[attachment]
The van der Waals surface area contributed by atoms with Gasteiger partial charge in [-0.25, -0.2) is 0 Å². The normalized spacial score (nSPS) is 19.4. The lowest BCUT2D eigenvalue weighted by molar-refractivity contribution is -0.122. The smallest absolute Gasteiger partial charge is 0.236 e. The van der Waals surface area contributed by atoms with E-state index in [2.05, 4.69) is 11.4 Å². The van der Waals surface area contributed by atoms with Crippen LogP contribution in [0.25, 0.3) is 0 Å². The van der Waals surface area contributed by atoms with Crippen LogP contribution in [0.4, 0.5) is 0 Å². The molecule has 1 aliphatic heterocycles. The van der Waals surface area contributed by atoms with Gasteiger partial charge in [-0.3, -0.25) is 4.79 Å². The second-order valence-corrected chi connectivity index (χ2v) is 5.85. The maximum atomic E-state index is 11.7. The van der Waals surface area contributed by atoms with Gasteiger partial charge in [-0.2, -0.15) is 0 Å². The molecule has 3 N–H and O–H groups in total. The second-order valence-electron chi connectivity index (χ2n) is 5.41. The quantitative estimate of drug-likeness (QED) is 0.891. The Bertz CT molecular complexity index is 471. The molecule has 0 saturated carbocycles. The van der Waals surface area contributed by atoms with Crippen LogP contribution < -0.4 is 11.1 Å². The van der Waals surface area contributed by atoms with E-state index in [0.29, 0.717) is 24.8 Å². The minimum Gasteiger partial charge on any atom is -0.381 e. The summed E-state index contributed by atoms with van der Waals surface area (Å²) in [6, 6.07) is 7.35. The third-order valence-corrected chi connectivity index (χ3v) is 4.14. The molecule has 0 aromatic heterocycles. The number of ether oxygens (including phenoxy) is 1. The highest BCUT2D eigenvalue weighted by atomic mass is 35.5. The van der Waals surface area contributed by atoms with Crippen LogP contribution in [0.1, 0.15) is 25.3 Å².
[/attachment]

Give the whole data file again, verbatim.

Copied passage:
The van der Waals surface area contributed by atoms with Gasteiger partial charge in [-0.25, -0.2) is 0 Å². The normalized spacial score (nSPS) is 19.4. The lowest BCUT2D eigenvalue weighted by molar-refractivity contribution is -0.122. The smallest absolute Gasteiger partial charge is 0.236 e. The van der Waals surface area contributed by atoms with E-state index in [2.05, 4.69) is 11.4 Å². The van der Waals surface area contributed by atoms with Crippen LogP contribution in [0.25, 0.3) is 0 Å². The van der Waals surface area contributed by atoms with Crippen LogP contribution in [0.4, 0.5) is 0 Å². The molecule has 1 aliphatic heterocycles. The van der Waals surface area contributed by atoms with Gasteiger partial charge in [-0.3, -0.25) is 4.79 Å². The second-order valence-corrected chi connectivity index (χ2v) is 5.85. The maximum atomic E-state index is 11.7. The van der Waals surface area contributed by atoms with Gasteiger partial charge in [-0.2, -0.15) is 0 Å². The molecule has 3 N–H and O–H groups in total. The second-order valence-electron chi connectivity index (χ2n) is 5.41. The quantitative estimate of drug-likeness (QED) is 0.891. The Bertz CT molecular complexity index is 471. The molecule has 0 saturated carbocycles. The van der Waals surface area contributed by atoms with Crippen LogP contribution < -0.4 is 11.1 Å². The van der Waals surface area contributed by atoms with E-state index in [0.29, 0.717) is 24.8 Å². The minimum Gasteiger partial charge on any atom is -0.381 e. The summed E-state index contributed by atoms with van der Waals surface area (Å²) in [6, 6.07) is 7.35. The third-order valence-corrected chi connectivity index (χ3v) is 4.14. The molecule has 0 aromatic heterocycles. The number of ether oxygens (including phenoxy) is 1. The highest BCUT2D eigenvalue weighted by atomic mass is 35.5. The van der Waals surface area contributed by atoms with Crippen LogP contribution in [0.1, 0.15) is 25.3 Å².